Mildenhall/Red Lodge: Air force member caused suffering to dogs
Air force member caused suffering to dogs
A SERVING member of the US Air Force has neglected three dogs to the extent that one died and the others were just skin and bone.
Miles Rodriguez, 24, from RAF Mildenhall, appeared at Bury St Edmunds Magistrates’ Court yesterday charged with causing unnecessary suffering to a tan and white Staffordshire Bull Terrier type dog called Dougie, a Yorkshire Terrier type dog called Louis and a black and white Staffordshire Bull Terrier type dog called Mac.
The defendant, who admitted the charges, failed to provide adequate nutrition for the dogs’ needs between May 29 and June 29 this year at his rented property in Thyme Close, Red Lodge.
Dougie and Louis were both given a body score of one out of nine - the lowest possible score at the veterinary centre at RAF Feltwell - with Dougie weighing 19Ib and Louis 3Ib, drops of 20IB and 1.6Ib respectively.
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Veterinary officer Captain Diamond, who examined the dogs, described their condition as “horrible, with both having urgent and rapid decline in their body conditions since they were last examined in March”.
These dogs, which are now recovering, were found at Rodriguez’s home on June 29 when he attended with a staff sergeant to vacate his rented property.
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But Mac was discovered the following week, on July 5, by RSPCA inspector Richard Lythgoe who had gone to the address at Red Lodge.
Hugh Rowland, prosecuting on behalf of the RSPCA, said: “A few metres from the fence he found a black and white plastic dog kennel in which was the decomposing body of a dead dog.”
Veterinary surgeon Hannah Brinsmead, who examined Mac’s carcass, found he was a young canine with most of the skin in place with ribs exposed in places and virtually no muscle covering the pelvis and spine.
Mr Rowland said the story started when Rodriquez and his wife separated in January this year, her leaving the matrimonial home and moving to another address in Suffolk.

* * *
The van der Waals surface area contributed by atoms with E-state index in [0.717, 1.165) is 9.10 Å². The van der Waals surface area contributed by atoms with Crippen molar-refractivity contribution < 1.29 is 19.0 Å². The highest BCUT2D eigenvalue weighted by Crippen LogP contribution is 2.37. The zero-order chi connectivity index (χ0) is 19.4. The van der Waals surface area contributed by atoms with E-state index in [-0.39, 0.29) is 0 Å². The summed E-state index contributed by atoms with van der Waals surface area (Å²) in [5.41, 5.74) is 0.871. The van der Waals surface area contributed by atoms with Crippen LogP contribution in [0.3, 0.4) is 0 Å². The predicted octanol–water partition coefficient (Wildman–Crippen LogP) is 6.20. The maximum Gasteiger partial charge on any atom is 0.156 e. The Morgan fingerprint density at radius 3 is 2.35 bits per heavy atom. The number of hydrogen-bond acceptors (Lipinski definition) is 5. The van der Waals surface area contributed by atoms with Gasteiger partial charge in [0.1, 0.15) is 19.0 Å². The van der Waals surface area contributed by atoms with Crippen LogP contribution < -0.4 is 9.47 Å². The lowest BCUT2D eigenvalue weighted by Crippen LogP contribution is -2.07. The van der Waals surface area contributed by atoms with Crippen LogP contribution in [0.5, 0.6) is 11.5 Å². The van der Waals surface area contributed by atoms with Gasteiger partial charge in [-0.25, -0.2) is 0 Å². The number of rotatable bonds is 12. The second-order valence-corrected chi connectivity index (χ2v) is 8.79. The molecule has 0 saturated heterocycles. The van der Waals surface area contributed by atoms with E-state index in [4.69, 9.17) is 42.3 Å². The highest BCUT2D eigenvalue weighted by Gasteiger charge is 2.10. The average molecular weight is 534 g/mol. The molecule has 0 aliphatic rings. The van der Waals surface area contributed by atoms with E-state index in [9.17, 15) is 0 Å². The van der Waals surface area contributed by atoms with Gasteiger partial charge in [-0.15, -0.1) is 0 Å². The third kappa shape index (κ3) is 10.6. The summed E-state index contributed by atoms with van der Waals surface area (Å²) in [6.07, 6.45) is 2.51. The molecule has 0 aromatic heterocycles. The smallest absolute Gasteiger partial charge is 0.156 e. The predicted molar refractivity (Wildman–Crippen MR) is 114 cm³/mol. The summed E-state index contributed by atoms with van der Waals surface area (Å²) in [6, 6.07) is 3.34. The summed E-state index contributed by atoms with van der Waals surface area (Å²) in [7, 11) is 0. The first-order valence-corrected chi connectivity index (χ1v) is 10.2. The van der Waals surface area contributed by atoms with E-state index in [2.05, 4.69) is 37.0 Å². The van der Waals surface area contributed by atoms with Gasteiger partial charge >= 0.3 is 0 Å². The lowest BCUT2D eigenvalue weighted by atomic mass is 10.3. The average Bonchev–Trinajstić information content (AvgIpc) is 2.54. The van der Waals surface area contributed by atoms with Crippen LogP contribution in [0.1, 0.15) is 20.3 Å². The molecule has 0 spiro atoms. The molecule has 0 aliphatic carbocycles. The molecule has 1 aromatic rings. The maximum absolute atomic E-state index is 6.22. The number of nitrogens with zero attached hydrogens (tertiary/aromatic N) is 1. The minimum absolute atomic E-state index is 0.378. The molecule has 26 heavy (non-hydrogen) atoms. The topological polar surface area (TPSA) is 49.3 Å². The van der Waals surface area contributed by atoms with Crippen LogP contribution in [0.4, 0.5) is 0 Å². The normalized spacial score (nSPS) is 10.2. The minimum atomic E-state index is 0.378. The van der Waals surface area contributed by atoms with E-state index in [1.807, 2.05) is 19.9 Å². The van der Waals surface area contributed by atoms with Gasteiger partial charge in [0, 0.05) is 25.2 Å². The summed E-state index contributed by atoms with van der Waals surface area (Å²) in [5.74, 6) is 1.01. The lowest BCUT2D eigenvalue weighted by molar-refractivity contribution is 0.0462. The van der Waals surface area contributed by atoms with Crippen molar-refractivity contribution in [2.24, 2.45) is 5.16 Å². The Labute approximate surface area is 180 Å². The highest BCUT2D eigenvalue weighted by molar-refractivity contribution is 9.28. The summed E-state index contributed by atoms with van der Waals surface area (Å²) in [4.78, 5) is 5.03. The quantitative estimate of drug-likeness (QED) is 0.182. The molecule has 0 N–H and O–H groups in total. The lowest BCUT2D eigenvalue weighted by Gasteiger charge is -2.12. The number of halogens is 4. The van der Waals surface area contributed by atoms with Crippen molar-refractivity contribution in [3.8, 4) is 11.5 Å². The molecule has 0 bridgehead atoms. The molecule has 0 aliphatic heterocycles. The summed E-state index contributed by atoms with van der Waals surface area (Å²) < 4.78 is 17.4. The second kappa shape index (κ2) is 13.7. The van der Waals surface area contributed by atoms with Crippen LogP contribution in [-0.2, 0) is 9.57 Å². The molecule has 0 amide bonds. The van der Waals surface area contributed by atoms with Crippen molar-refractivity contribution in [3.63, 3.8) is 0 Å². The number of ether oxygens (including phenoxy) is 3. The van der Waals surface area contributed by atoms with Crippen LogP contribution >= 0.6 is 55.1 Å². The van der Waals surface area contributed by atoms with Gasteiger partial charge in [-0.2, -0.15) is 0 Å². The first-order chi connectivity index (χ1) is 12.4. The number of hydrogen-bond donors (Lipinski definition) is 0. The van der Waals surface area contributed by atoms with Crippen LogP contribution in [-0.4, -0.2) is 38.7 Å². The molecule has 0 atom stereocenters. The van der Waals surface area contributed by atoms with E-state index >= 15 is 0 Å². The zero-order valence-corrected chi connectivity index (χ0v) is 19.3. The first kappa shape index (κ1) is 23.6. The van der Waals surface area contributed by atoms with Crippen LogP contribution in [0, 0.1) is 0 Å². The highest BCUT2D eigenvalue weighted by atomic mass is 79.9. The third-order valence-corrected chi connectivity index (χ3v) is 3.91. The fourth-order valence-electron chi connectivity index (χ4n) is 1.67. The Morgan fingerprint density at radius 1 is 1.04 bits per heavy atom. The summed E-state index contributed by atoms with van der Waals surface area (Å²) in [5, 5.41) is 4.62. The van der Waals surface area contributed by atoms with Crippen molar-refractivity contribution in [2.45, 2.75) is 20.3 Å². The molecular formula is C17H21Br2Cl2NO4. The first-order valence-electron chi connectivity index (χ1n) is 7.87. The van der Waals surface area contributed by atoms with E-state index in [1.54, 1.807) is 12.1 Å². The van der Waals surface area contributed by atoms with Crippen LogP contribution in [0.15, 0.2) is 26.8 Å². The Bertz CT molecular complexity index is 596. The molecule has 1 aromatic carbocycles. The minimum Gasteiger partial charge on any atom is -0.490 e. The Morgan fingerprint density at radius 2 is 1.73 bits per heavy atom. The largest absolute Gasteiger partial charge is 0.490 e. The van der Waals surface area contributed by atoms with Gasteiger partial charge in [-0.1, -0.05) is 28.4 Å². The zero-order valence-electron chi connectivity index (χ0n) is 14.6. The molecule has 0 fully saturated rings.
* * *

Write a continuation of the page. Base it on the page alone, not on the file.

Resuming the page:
She left her dog, Louis, aged about one, with the defendant for him to look after with his own dog Dougie, also aged about one, and he purchased Mac in late January/early February time.
Mr Rowland said Mr Sevi, also a member of the USAF, had helped Rodriguez visit the Red Lodge address as he had no transport, which went on every other day for about a month. The last time he took him was about May 23.
Rodriguez had asked him about rehoming the dogs, but he said he would not be allowed them in his flat.
Then about a month after Mr Sevi last saw the dogs, the defendant was subject to a punishment on base and was confined there.
There was a discussion between Rodriguez and his staff sergeant about the condition in which the property in Red Lodge, which had to be vacated, was left and they went there together.
The staff sergeant encountered what he described as a “terrible smell” and found “two small dogs which were just skin and bone, one which looked as if it was about to die”.
In interviews with the RSPCA the defendant had said he was “very regretful” Dougie and Louis had ended up in that condition, but he claimed he had sold Mac to two individuals he had met in Bury St Edmunds. The magistrates found this claim to be unbelievable.
Rodriguez, who was representing himself, said he was “very sorry for my animals”.
“I had some pretty bad health issues when I was going through some issues with my wife,” he said.
The defendant said these were related to his mental health, anger management and substance abuse.
He is due to be sentenced on October 11.